Dear people writing open letters:
We all know that your open letters are not really letters to the “designated recipients.”
We all know that you’re really writing to us, the public, the masses, the mindless scrollers of newsfeed loops, the social media followers, and that you have thoughts. Opinions. Valuable opinions to share about this latest thing, this story, this whatever-the-hell happened.
And you want to share those thoughts. You want to be heard. Maybe you have some actual expertise in the matter. Maybe you want to set things straight. Whatever. Basically, you want what we all want: some affirmation. Some feedback. You have a voice, dammit, and you want to know it’s been heard.
And you know what?
That’s cool. We get it.
We are like you. We are you. We understand.
It’s okay for you to want attention. We all want that, in one way or another. I do. I want to feel important. I want to know that I matter. I like praise. I can live off the fumes of positive feedback for… Hours, maybe.
I’d ask you to do one thing, though, this one simple, simple, very simple thing.
Stop writing the pretend letters to the celebrity or news anchor or corporation or spokesperson or dead person or latest object of Internet fame.
You’re not writing those people.
You know it.
We know it.
You’re writing to us. You’re addressing the public, the masses, the general readers of things written. We are your audience. We are your designated recipient.
And what you want is our approval, our attention, our affirmation that you’ve said something worthwhile, you’ve had some thoughts and you’ve shared them, you’ve put your opinion out there and we – the people – have heard it.
That’s what you want. So write your letter to us. I’ve even put together a sample title for you:
“An Open Letter to the People on Facebook at 11:38pm About the Latest Rage-Inducing Internet Famedom Thing We’re All Pretending to Be Angry About Right Now”
If you want, you can change out “latest rage-inducing Internet famedom thing” to whatever the current thing is.
Probably not necessary.
You can save yourself some trouble. Write a form letter that you can reuse anytime!
- Refer to the main subjects of the current thing with vague nouns and phrases: “the subject,” “this person,” “person in question,” “victim,” “perpetrator,” and so on.
- Employ many emotional words: anger, rage, injustice, passion, danger, distress, consequence, hurt, offended, belittled, empowered, hostile, humiliated.
- Talk mostly about yourself: your background, your professional opinion, your anecdotal evidence, your unique perspective that is an awful lot like the 3,472 other commenters on that one NPR article.
- When you’re ready to publish for the latest current thing, just pop in a few relevant details and you’re ready.
The point is that, really, you’re talking about yourself.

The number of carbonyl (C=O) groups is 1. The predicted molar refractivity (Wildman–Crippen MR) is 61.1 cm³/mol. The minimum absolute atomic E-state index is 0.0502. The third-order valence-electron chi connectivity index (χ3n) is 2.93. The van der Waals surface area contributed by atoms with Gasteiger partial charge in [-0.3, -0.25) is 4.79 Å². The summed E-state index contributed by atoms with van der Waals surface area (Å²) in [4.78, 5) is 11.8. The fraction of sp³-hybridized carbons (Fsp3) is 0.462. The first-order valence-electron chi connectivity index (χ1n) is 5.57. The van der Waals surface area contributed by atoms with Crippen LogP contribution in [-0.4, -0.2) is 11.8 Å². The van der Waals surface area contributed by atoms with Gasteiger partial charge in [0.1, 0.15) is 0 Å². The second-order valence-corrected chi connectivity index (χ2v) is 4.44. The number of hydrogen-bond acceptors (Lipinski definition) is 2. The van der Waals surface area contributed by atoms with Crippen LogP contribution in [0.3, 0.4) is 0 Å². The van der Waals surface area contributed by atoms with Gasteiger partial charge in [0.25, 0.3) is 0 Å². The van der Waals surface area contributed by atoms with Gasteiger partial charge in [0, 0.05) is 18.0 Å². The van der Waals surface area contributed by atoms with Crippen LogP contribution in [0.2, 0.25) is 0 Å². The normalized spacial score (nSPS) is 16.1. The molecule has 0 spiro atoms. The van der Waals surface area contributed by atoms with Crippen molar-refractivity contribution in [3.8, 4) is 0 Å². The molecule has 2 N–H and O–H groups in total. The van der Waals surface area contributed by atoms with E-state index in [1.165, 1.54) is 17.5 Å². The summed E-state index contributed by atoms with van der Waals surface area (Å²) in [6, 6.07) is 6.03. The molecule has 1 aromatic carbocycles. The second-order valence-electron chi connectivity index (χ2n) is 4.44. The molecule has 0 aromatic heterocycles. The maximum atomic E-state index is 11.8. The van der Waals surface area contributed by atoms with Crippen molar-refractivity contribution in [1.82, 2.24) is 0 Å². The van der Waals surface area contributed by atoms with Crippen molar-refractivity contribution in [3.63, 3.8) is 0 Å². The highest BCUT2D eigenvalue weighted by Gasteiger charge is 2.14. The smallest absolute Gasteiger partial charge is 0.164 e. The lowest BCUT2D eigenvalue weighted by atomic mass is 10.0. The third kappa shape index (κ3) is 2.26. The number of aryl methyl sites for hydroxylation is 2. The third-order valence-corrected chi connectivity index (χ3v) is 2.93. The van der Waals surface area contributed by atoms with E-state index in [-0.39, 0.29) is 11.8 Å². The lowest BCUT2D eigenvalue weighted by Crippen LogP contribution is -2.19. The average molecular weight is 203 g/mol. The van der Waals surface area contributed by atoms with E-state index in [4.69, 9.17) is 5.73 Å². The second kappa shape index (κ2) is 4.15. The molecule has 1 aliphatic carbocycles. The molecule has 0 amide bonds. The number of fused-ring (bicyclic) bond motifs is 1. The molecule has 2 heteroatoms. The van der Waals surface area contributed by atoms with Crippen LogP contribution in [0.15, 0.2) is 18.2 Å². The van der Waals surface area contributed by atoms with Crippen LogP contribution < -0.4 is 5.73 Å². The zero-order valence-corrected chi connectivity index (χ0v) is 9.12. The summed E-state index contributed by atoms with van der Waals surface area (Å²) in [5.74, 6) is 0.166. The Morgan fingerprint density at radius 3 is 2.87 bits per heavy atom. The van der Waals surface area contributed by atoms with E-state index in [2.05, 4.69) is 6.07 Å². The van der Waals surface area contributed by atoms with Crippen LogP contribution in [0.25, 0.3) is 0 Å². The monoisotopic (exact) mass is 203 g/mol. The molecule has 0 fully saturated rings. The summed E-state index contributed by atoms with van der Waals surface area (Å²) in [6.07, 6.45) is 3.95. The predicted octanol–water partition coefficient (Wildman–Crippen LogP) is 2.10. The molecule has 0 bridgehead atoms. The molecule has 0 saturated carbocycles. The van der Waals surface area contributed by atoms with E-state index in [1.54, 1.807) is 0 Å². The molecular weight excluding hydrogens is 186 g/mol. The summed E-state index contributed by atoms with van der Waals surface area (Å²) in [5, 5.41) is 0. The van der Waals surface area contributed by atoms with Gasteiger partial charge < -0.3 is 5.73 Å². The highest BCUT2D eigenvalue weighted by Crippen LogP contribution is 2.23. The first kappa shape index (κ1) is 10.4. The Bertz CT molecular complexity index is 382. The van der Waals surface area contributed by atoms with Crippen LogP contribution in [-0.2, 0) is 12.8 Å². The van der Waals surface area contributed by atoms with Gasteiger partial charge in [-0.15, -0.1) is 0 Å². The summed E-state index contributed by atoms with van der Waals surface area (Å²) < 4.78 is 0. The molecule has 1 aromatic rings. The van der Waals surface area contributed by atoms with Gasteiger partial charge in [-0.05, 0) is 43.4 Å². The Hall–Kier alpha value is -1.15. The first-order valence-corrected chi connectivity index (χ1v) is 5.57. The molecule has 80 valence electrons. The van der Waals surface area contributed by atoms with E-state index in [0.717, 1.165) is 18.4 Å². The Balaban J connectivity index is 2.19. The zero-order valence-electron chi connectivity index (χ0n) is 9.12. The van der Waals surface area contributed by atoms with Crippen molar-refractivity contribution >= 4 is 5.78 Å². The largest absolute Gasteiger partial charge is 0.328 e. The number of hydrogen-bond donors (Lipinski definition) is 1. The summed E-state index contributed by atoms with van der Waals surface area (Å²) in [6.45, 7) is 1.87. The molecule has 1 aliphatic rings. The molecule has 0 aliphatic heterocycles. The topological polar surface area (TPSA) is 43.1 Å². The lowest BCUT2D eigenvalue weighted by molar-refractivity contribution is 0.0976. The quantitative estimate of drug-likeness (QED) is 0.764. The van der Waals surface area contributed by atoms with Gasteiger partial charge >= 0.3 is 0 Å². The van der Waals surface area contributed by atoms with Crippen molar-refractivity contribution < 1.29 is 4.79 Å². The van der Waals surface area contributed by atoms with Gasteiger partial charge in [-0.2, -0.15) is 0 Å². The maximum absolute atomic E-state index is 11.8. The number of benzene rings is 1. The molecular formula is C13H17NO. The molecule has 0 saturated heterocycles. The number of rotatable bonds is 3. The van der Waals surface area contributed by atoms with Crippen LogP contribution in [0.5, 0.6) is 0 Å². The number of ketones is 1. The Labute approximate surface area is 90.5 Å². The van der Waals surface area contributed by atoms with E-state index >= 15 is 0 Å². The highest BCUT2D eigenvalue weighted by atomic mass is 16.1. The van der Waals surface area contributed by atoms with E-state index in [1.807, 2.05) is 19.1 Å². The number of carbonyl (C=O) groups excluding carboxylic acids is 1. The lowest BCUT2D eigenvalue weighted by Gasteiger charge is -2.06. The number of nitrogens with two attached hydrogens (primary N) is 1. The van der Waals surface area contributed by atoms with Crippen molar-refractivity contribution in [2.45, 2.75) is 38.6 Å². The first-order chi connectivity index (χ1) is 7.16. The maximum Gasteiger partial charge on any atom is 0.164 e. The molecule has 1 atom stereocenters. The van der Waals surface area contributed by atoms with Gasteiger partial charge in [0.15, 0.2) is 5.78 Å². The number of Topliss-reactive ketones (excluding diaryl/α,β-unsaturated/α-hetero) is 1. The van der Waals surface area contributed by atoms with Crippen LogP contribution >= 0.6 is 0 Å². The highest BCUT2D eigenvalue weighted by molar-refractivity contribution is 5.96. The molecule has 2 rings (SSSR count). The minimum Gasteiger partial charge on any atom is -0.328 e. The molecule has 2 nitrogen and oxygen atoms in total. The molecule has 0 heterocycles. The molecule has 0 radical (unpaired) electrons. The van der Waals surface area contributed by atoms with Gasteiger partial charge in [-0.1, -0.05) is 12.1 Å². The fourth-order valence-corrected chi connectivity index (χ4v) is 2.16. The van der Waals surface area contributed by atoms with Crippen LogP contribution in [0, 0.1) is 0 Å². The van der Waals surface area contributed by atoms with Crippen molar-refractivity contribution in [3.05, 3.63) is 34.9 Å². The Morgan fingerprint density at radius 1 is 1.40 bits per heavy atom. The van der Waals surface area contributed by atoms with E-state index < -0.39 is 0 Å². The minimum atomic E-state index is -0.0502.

I have no problem with this.
I’m talking about myself right now. You can tell because of the pronoun “I” which appeared in the last two sentences. The use of the pronoun “I” is a good indicator that the author is referring to herself.
We are all pretty much obsessed with our very own selves. We all filter life through our self-absorbed individual lenses. We are all concerned with what people think about us. We are emotionally needy, hungry for praise and affirmation, gasping for attention and acceptance.
I am, anyway.
Maybe you guys are okay without.
But I’m not.
I might try to act like I’m not, but if I’m asking you to be honest, I should be honest too. I love attention. I love praise! I love feeling smart and witty. I hope that one of my smart and witty friends will praise me for being smart and witty in the writing of this open letter to open-letter writers!
We are all needy people, and we need each other, and we can’t change that, and maybe we could be honest about it.
Needing each other is a beautiful thing.
So, if you’re ready…
If you want to try it with me…
If you want to be even more bold and honest than my first suggested “Open Letter” title, you can use this refreshing version, instead:
“Some shit happened today somewhere and people are talking about it and I have some thoughts and feelings about it (an awful lot like other people’s) and I want to talk about it too. Also, please love me.”
Too long? I’m bad at titles. It’s probably too long.
The Internet is fickle and petty.
A too-long title can get you ignored, and we don’t want that. So here is one final title option for you. A freebie. I think it will get you exactly what you want:
“She heard the shocking news on the Internet. When she wrote down her feelings? You won’t believe what happened next!”
Someone who just wrote an open letter